Office based IVF is the best treatment for a number of fertility problems. In cases of tubal disease or absent fallopian tubes, or when there is extensive scarring of the tubes and ovaries, IVF may allow a woman to achieve a pregnancy. Another group are women who have had surgical sterilizations, where large sections of the fallopian tube have been removed: their chances of a successful microsurgical sterilization reversal may be low. Office based IVF is also used effectively in women with Endometrioses, uterine fibroids and unexplained infertility.
Different protocols are now used in IVF for stimulating the ovaries to produce multiple eggs. One approach is used for patients with very sensitive ovaries, such as young women or women with Polycystic ovary disease (PCO). A different regimen is called for in patients with more resistant ovaries, such as women who are over 35 or 40 or who have not responded well to standard fertility injections in the past.
Another variation on the Office based IVF theme is natural cycle IVF. Natural cycle IVF has the advantage of being less expensive -- but it also has a lower success rate. The key difference between this program and regular IVF is that no fertility drugs are used to stimulate the ovaries. In most cases, only one egg is retrieved, so no extra embryos can be frozen.
Gamete intrafallopian transfer (GIFT) and zygote intrafallopian transfer (ZIFT) were developed to take advantage of the fallopian tube as nature's incubator. In GIFT, the eggs and sperm are loaded into a catheter and injected into the tubes, where fertilization occurs naturally. GIFT is acceptable to some religious groups that otherwise oppose IVF. The disadvantage of GIFT and ZIFT is that they both require an additional surgical procedure -- a laparoscopy, in order for eggs and sperm (GIFT) or early embryos (ZIFT) to be transferred back to the tubes. In addition, with GIFT due to a relatively non-precise selection of eggs, the chances of pregnancy may be compromised and chance of high order pregnancy increased.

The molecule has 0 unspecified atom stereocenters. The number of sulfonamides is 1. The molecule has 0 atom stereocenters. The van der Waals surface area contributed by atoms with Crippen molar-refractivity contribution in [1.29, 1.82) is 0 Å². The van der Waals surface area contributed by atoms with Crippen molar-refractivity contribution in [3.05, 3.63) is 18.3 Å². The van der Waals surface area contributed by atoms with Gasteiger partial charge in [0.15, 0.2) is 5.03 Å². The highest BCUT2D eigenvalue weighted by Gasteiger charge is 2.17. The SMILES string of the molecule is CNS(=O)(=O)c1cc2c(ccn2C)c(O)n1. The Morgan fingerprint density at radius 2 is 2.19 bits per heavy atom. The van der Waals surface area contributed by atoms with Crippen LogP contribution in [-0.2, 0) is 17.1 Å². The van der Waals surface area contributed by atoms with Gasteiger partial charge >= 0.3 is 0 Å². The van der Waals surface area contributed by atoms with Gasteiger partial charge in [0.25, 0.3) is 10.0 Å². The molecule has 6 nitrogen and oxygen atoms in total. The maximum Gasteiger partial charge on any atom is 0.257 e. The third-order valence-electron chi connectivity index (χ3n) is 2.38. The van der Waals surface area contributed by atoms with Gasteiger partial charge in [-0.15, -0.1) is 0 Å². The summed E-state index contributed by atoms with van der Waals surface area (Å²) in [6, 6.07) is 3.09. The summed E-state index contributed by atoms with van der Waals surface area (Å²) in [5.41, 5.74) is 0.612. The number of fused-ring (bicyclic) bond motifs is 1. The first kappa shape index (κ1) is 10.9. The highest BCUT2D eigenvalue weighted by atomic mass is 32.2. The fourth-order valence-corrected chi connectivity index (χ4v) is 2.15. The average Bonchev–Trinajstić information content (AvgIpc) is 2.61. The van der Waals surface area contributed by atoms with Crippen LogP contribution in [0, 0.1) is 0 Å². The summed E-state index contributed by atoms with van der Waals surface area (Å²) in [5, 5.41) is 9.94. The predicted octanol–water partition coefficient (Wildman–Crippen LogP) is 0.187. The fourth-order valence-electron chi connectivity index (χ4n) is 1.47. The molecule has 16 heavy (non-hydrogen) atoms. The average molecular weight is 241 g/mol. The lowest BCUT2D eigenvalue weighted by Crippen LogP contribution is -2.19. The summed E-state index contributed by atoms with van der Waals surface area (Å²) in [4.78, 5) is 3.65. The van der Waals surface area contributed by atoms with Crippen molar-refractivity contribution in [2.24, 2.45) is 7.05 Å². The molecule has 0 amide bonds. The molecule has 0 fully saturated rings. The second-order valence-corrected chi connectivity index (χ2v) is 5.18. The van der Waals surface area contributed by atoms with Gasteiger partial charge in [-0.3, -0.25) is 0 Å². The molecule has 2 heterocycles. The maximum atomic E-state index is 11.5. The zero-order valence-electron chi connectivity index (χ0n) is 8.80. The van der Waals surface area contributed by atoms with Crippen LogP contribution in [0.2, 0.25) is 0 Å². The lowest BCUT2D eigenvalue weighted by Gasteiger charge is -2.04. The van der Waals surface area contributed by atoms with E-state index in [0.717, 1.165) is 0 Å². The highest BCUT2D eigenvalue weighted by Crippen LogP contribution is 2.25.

Donor Egg IVF
Donor egg IVF allows women whose ovaries do not produce eggs to bear children. The infertile woman becomes the recipient of eggs donated by a friend, relative or volunteer donor. The donor eggs are fertilized in the lab with sperm from the husband of the infertile couple. Resulting embryos are transferred to the infertile woman's uterus.
Once experimental, this treatment is now becoming a standard form of care. It is recommended for women with premature ovarian failure, for women with impaired ovarian function, for carriers of a genetic disease, and for women whose fertility is declining with age, or who are past menopause.
There are also couples who have had repeated failure at IVF. After three or more cycles of IVF, a couple might want to consider trying donor egg IVF, which has a higher success rate. Success rates for donor egg IVF can be two to three times higher than with regular IVF. Much of this success is due to the use of young, normally fertile donors. The disadvantages of donor egg IVF are the higher cost and that the couple will bear a child that is not genetically the offspring of the woman who carries the pregnancy.
There is a growing movement to recommend donor egg IVF rather than regular IVF as a first step to any patients over 42 years of age. Success rates nationally for regular IVF for women over 40 are 7.2% per cycle. On the other hand, the rates for women over 40 using donor egg IVF are 31%. If a younger sister or relative is willing to be the donor, this can be a very attractive option for a couple.